A long time ago in a galaxy far far away, a man named Jeremy Clarkson declared that when Ferrari’s Formula 1 program wasn’t doing so hot, its road vehicles were absolutely sublime. It’s now 2020, Scuderia Ferrari is having its worst season in recent history, and the SF90 Stradale is one of the most potent road cars to leave the Maranello gates.
Thanks to three electric motors – two at the front and one at the rear – and its twin-turbocharged 4.0-liter V8 engine, the Italian supercar produces 986 horsepower (735 kilowatts). Even with such a delicious amount of power on tap, the SF90 is well behaved during its departure off-the-line; after a flurry of gear changes, turn 1 at Dunsfold comes up in an instant.
Even through the hard braking zones required for turn 1 and Hammerhead corner, the vehicle’s brake-by-wire system appeared to provide plenty of feel for the Stig to drop anchor as late as he dared.
While it does produce immense numbers, the car is designed to be equally sharp in the corners. The SF in its name signifies Scuderia Ferrari, which takes after the F1 stable where Charles Leclerc and Sebastian Vettel reside. Thanks in part to its electric motors, the vehicle is able to give more torque to the outer wheels when cornering, making anyone feel like a hero behind the wheel; even in medium-speed corners like Gambon and Chicago, initial turn-in appeared effortless.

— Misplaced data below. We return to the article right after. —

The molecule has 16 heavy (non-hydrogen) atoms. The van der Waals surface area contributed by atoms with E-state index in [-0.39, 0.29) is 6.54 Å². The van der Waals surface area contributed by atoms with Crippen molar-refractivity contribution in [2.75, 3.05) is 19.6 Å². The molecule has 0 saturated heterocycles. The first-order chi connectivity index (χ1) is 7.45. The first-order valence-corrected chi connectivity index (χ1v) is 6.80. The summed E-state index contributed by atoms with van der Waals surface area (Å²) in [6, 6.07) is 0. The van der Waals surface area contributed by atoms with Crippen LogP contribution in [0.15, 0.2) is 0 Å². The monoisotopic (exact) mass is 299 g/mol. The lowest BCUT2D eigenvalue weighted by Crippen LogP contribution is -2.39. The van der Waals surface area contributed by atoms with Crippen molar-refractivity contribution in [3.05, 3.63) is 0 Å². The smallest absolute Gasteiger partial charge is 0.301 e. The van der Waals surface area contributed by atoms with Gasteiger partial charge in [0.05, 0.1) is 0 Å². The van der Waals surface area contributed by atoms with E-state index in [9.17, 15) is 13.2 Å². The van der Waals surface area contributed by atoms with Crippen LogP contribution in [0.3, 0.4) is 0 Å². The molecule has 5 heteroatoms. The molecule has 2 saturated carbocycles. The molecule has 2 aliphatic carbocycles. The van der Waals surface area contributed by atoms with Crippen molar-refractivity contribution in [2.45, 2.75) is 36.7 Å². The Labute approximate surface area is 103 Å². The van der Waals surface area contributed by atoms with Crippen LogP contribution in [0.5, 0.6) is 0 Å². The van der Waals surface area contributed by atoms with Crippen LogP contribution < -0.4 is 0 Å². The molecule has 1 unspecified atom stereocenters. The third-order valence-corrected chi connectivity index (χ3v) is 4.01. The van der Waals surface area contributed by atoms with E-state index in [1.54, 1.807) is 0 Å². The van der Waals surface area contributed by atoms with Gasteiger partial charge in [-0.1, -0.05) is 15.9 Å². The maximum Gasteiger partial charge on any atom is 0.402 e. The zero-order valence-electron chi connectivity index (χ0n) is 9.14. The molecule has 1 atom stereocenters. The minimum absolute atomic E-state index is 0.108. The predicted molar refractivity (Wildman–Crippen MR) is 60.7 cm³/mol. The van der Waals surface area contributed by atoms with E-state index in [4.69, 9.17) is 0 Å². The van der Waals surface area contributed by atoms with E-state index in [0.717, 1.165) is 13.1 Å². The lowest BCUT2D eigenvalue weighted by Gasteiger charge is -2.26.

Along with mass amounts of mechanical grip, the Ferrari produces quite a bit of downforce. Thanks to its carefully sculpted body panels, rear wing, and diffuser, high-speed sections of the track like the follow-through are handled at unimaginable speed for a road vehicle. Sure, the SF90 can’t take the corner flat out, but a small lift at corner entry is all that’s required to get the nose to comply.
The video didn’t provide an exact lap time, but we clocked the Italian supercar at just above 1 minute 11 seconds, beating the 488 Pista by a speculative half-second margin. Timing aside, it’s clear that the 488 Pista and SF90 Stradale are two blisteringly fast Italian supercars, and we can’t argue with that.